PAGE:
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TV signage --- My how things have changed !!

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    Posted 5 years ago

    (1437 items)

    Hi CW Gang ~

    SEE FIRST PIC FOR THE TV SIGNAGE on TV's back in the Day. I had to post this as so MANY kids today do not realize that TV did not come on it a certain time in the morning, and went off the air during the night. When you turned on the TV, you would see the picture in the first post telling you to "Stand by" to wait for the programming to start. Also back in the day YOU ACTUALLY HAD TO GET UP and change the channel.....LOL.....No remote controls then. I remember on the Farm we had like 2 channels -- so not much for choices. also i remember the Black and white TV days too. Color TV was amazing thing.

    Then there were the old Tube radios and you turned on, but they had to WARM UP before they worked. Funny to stop and realize just how much some things have just changed in our life time....scary !!

    Thanks for LOOKING // LOVING !!

    ~ Rose ~


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    1. PoliticalPinbacks PoliticalPinbacks, 5 years ago
      This meant turn on the radio or go to bed, My parents had a remote a few of us.
      Love it.
    2. fortapache fortapache, 5 years ago
      I am always telling people about the test pattern with an indian on it and they have no clue what I am talking about. I remember getting up early on a Saturday to watch cartoons and sometimes the test pattern would still be up.
    3. PoliticalPinbacks PoliticalPinbacks, 5 years ago
      Here is a test pattern that tells what lines and symbols were for - You may need to hold the Ctrl Button and tap the + to enlarge (Ctrl - to size down)
    4. Efesgirl Efesgirl, 5 years ago
      Kids today would barely survive being tossed backward in time and living as we lived. Sometimes I wish I could go back to the 1960s and stay there.
    5. PoliticalPinbacks PoliticalPinbacks, 5 years ago
      I'll take a ticket for that trip Efes 67 or maybe 72 toss up Summer of Love (50 years ago this year) but by 72 we had some more good music out, right 67 it is (and I'll write the hits for 71 gotta have Dragging the line)
    6. JImam JImam, 5 years ago
      Nice Post! Love it.
    7. SpiritBear, 5 years ago
      The first remote came out in the 1950s and used metal tines to send a frequency to change the channel. LOL. I think it had 4 tines and had to be close-by and pointed directly at the receiver.
    8. blunderbuss2 blunderbuss2, 5 years ago
      A neighbour was the 1st to get a TV & we kids would watch the test pattern for hrs. before the stations had any programs. The 1st broadcast was 15 mins. while some guy briefly tried to explain how TV worked & that they were still installing the equipment cooling system while we kids sat marveling at this picture that came thru the air. MAGIC ! Now we b-tch about what's on !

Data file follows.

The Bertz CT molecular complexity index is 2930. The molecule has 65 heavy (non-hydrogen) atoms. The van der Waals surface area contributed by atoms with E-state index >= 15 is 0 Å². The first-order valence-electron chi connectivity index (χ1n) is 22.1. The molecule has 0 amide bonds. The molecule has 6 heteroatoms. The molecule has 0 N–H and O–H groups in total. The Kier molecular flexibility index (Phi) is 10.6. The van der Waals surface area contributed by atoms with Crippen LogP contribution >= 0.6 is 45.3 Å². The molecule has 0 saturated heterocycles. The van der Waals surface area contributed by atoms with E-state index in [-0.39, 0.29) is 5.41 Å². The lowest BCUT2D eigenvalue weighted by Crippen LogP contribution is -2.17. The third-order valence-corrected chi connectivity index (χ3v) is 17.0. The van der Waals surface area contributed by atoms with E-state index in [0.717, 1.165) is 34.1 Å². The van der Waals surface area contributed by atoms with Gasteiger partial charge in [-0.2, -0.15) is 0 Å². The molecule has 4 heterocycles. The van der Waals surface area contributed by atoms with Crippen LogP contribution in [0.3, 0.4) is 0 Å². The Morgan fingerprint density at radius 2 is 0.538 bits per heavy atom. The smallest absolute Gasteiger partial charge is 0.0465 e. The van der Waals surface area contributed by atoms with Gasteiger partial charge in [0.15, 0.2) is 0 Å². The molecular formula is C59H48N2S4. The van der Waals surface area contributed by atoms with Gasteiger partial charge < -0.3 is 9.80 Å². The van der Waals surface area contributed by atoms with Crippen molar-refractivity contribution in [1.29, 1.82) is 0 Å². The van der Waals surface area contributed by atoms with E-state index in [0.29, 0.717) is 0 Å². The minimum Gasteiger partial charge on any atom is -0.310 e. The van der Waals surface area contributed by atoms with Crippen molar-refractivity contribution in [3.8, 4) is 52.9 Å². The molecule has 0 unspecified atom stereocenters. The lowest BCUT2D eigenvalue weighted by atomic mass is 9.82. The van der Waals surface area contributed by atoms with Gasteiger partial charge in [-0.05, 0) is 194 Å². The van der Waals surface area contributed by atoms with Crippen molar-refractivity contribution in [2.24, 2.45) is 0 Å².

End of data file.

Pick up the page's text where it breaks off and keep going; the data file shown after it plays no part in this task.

9. AnythingObscure AnythingObscure, 5 years ago
      Many may not realize that nearly every single line/circle/etc that makes up that test pattern *but* the words "PLEASE STAND BY" are actually carefully designed and arranged measuring scales, used by the broadcast engineers to calibrate the cameras in the TV studios and also by TV repairmen to adjust individual TV sets. Even the famous 'indian head' was intended to be used as an indicator of 'sharpness'. (the ability of the camera or cathode ray tube to properly interpret a close pattern consisting of small light and dark areas) SO, technically, this post could go in the "tools" category, too! <lol>
    10. blunderbuss2 blunderbuss2, 5 years ago
      WOW, Anything. If we had just known all that as kids, we would have, - - uh, uh, - - probably would not have cared less . LOL !!
    11. PostCardCollector PostCardCollector, 5 years ago
      That is the first "test pattern" 1940s from Chicago TV. It was on a set in my home with a tiny round tube, and a woman names "Jenya" would play the piano many hours a day when we turned on our set!! Seeing that again was a whopper of a jolt to me.
    12. AnythingObscure AnythingObscure, 5 years ago
      Kudos to PoliticalPinbacks for the link to the explanation of what (some) of those various graphics were actually for. One must realize (remember?) that, in the early eras of vacuum-tube technology TV (quite unlike today's universal digital precision) a GREAT DEAL more 'normal adjustments/maintenance/etc' needed to be given to all the various equipment that produced TV signals -- especially on the broadcast/station end of things. Those of us (myself included!) who simply watched the test pattern after the daily programming ended (or before it began) likely had no idea that, during those hours of "nothing", there were crews of technicians hard at work tweaking the machinery (likely a daily job, at least) to try to insure that every 'next day's broadcasts' would not only happen, but appear to the viewers at home just like 'yesterday's broadcasts' had.

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